Greening urban spaces, not only through urban gardening, but by creating sustainable, usable green spaces in the city CAN change the city.

For added inspiration, check out this TedX video about greening the ghetto by Majora Carter from the South Bronx whose commitment to urban renewal has truly made a difference.

Food can really lead the way for a better city, not just for Detroit, but for people everywhere. I believe that Detroit  is experiencing economic realities that will likely befall many cities in years to come. And our survival tactics can serve as a road map for the future.

It’s the first Sunday in September, and there’s a nip in the air this morning! As I often do on Sunday mornings, I’m off to pick up a little treat from my favorite Michigan-based coffee chain, Biggby.

Biggby - Michigan's Own Coffee More than the bright-clear sky and wear-your-hoody weather, a sign of approaching fall is the return of the Pumpkin Spice Latte! Nothing says “You’d better buy some Halloween candy” like picking up a Pumpkin Spice Latte before your weekend errands.

Oh, and don’t forget their limited edition Hot Caramel Cider – particularly if you’re not interested in a wallop of caffeine. The Hot Caramel Cider is a treat worthy of calorie expenditure. Kids love it, too!

So I urge you to drive on by the ubiquitous multi-national corporates and buy Michigan, not just because it’s the right thing to do for your state and neighbors, but also because Biggbly just flat out offers a better beverage! (AND because these seasonal sippables will be gone before you know it!)

Hey, I’ve been absent from blogging for a spell, but have plenty to share with you Michigan foodies once I have time to write!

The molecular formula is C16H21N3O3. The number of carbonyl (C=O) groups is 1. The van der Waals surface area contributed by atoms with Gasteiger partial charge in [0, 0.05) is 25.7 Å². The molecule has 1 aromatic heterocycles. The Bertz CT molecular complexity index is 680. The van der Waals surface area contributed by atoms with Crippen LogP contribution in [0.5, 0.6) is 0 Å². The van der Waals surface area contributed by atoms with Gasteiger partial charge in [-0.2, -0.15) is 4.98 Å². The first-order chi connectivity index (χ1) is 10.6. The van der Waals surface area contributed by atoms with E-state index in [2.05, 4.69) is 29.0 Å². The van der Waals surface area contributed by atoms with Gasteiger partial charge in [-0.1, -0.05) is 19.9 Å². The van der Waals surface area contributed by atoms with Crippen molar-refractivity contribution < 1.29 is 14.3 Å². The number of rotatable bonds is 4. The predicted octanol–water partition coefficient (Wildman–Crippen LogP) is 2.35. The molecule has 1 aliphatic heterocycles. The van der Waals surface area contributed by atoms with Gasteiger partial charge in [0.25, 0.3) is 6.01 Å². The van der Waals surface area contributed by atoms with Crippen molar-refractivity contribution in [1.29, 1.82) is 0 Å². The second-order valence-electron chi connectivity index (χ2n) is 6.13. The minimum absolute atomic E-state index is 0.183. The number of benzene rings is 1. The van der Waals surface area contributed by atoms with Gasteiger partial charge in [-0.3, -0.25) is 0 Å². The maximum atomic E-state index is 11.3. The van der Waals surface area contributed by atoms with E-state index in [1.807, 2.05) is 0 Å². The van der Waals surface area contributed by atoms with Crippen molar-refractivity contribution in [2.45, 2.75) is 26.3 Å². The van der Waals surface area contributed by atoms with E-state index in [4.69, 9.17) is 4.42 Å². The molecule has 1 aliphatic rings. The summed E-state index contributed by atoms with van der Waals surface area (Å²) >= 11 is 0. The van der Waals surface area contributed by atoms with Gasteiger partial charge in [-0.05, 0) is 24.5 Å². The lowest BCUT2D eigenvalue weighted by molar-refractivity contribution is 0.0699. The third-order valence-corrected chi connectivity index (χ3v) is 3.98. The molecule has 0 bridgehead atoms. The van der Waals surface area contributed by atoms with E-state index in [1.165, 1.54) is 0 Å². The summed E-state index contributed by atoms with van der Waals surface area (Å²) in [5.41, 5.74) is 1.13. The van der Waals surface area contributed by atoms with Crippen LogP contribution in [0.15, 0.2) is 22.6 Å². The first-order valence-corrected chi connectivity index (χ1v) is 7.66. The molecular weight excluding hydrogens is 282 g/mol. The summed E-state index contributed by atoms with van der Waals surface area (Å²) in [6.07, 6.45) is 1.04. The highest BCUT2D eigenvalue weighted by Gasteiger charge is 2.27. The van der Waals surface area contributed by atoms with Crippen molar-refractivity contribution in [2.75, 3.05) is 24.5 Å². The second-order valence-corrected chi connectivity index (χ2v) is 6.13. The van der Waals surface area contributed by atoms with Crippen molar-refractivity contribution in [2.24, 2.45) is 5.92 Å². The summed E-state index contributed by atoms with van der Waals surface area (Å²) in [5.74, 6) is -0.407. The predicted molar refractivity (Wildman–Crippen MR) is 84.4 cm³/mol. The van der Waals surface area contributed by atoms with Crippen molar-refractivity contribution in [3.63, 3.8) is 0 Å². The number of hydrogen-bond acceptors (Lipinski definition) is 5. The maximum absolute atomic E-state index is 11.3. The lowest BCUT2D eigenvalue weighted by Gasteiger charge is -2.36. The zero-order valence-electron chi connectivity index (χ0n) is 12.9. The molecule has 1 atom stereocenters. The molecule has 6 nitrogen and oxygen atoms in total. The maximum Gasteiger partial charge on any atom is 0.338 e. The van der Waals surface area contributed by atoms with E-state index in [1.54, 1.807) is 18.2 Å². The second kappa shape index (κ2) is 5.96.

For now, I just wanted to take this opportunity to plug the appearance of Anthony Bourdain tonight in Ann Arbor. An Evening with Anthony Bourdain, author of Kitchen Confidential and host of The Travel Channel’s No Reservations, is a live Q&A session at the Michigan Theater.

Some of you may know that Mr. Bourdain came to some legendary eating establishments in a recent episode of No Reservations. I thought I would post a bit here to get you excited…
At Polonia:

At Cadieux Cafe:

Listening to WDET’s Detroit Today program this afternoon, I was pretty psyched to hear about this new snack food exhibit at The Detroit Historical Society.

Better Made Chip factory

Sorting chips at the Better Made factory, courtesy of Detroit News

Opening Saturday, September 26th, the scrumptious exhibit will feature a nostalgic look at Better Made Snack Food Company, Germack Pistachio Company, Sanders Confectionery, Stroh’s Products and Vernor’s Ginger Ale. The museum shop also promises to offer some of Detroit’s finer snacks for purchase.

From the DHS website:

Fabulous 5: Detroit’s Snack Food Superstars takes a tasteful look at the local companies that make some of Detroit’s most beloved treats.

Sounds pretty yummy. My only question is: what about Faygo?

Detroit Historical Society
5401 Woodward Avenue
Detroit, Michigan 48202